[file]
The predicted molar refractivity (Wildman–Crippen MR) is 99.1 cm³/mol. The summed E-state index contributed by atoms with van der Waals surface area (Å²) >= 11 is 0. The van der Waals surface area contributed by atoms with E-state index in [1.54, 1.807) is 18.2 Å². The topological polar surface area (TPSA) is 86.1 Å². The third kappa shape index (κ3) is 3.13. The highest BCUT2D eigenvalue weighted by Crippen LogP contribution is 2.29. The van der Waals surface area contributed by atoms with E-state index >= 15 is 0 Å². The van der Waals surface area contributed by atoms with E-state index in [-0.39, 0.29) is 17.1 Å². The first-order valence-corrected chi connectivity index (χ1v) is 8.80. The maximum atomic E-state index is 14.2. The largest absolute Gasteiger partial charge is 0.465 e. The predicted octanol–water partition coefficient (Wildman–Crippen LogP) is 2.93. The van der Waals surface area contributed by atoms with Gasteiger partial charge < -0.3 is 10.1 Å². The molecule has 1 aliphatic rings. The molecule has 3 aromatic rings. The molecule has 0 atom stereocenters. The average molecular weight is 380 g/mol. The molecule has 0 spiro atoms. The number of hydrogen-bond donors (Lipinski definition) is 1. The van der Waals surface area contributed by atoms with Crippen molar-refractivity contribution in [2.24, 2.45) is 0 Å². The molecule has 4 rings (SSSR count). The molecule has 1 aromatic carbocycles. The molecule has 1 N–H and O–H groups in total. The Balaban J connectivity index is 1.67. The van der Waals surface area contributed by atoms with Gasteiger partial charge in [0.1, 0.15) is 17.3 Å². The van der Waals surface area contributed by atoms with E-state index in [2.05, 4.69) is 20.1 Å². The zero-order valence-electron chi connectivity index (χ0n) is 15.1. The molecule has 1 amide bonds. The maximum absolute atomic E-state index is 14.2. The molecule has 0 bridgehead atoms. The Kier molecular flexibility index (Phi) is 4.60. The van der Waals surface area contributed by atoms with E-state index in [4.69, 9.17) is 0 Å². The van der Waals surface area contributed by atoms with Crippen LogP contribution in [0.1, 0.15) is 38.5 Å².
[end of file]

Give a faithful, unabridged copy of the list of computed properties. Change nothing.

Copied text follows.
The predicted molar refractivity (Wildman–Crippen MR) is 99.1 cm³/mol. The summed E-state index contributed by atoms with van der Waals surface area (Å²) >= 11 is 0. The van der Waals surface area contributed by atoms with E-state index in [1.54, 1.807) is 18.2 Å². The topological polar surface area (TPSA) is 86.1 Å². The third kappa shape index (κ3) is 3.13. The highest BCUT2D eigenvalue weighted by Crippen LogP contribution is 2.29. The van der Waals surface area contributed by atoms with E-state index >= 15 is 0 Å². The van der Waals surface area contributed by atoms with E-state index in [-0.39, 0.29) is 17.1 Å². The first-order valence-corrected chi connectivity index (χ1v) is 8.80. The maximum atomic E-state index is 14.2. The largest absolute Gasteiger partial charge is 0.465 e. The predicted octanol–water partition coefficient (Wildman–Crippen LogP) is 2.93. The van der Waals surface area contributed by atoms with Gasteiger partial charge < -0.3 is 10.1 Å². The molecule has 1 aliphatic rings. The molecule has 3 aromatic rings. The molecule has 0 atom stereocenters. The average molecular weight is 380 g/mol. The molecule has 0 spiro atoms. The number of hydrogen-bond donors (Lipinski definition) is 1. The van der Waals surface area contributed by atoms with Crippen molar-refractivity contribution in [2.24, 2.45) is 0 Å². The molecule has 4 rings (SSSR count). The molecule has 1 aromatic carbocycles. The molecule has 1 N–H and O–H groups in total. The Balaban J connectivity index is 1.67. The van der Waals surface area contributed by atoms with Gasteiger partial charge in [0.1, 0.15) is 17.3 Å². The van der Waals surface area contributed by atoms with E-state index in [2.05, 4.69) is 20.1 Å². The zero-order valence-electron chi connectivity index (χ0n) is 15.1. The molecule has 1 amide bonds. The maximum absolute atomic E-state index is 14.2. The molecule has 0 bridgehead atoms. The Kier molecular flexibility index (Phi) is 4.60. The van der Waals surface area contributed by atoms with E-state index in [4.69, 9.17) is 0 Å². The van der Waals surface area contributed by atoms with Crippen LogP contribution in [0.1, 0.15) is 38.5 Å².